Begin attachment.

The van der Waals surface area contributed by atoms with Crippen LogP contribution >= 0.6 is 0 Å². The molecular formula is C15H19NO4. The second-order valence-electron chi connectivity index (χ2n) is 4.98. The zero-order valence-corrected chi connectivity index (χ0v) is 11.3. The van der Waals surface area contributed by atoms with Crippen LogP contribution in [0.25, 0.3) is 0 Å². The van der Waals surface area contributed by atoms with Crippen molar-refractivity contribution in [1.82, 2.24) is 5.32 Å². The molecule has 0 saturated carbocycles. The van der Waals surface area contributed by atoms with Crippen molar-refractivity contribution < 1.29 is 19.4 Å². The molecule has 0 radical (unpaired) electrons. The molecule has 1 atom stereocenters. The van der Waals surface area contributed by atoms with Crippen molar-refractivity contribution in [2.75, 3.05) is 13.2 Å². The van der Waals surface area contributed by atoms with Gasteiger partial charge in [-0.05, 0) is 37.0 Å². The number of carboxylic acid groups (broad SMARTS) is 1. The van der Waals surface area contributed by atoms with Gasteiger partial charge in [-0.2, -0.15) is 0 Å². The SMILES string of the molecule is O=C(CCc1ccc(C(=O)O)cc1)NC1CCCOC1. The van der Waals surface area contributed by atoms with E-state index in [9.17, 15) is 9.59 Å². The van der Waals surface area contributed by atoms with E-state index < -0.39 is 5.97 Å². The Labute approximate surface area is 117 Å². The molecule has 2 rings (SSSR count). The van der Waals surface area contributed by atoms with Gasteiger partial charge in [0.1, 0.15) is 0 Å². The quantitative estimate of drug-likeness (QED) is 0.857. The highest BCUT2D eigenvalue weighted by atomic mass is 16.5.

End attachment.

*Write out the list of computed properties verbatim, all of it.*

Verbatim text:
The van der Waals surface area contributed by atoms with Crippen LogP contribution >= 0.6 is 0 Å². The molecular formula is C15H19NO4. The second-order valence-electron chi connectivity index (χ2n) is 4.98. The zero-order valence-corrected chi connectivity index (χ0v) is 11.3. The van der Waals surface area contributed by atoms with Crippen LogP contribution in [0.25, 0.3) is 0 Å². The van der Waals surface area contributed by atoms with Crippen molar-refractivity contribution in [1.82, 2.24) is 5.32 Å². The molecule has 0 saturated carbocycles. The van der Waals surface area contributed by atoms with Crippen molar-refractivity contribution < 1.29 is 19.4 Å². The molecule has 0 radical (unpaired) electrons. The molecule has 1 atom stereocenters. The van der Waals surface area contributed by atoms with Crippen molar-refractivity contribution in [2.75, 3.05) is 13.2 Å². The van der Waals surface area contributed by atoms with Gasteiger partial charge in [-0.05, 0) is 37.0 Å². The number of carboxylic acid groups (broad SMARTS) is 1. The van der Waals surface area contributed by atoms with Gasteiger partial charge in [-0.2, -0.15) is 0 Å². The SMILES string of the molecule is O=C(CCc1ccc(C(=O)O)cc1)NC1CCCOC1. The van der Waals surface area contributed by atoms with E-state index in [9.17, 15) is 9.59 Å². The van der Waals surface area contributed by atoms with E-state index < -0.39 is 5.97 Å². The Labute approximate surface area is 117 Å². The molecule has 2 rings (SSSR count). The van der Waals surface area contributed by atoms with Gasteiger partial charge in [0.1, 0.15) is 0 Å². The quantitative estimate of drug-likeness (QED) is 0.857. The highest BCUT2D eigenvalue weighted by atomic mass is 16.5.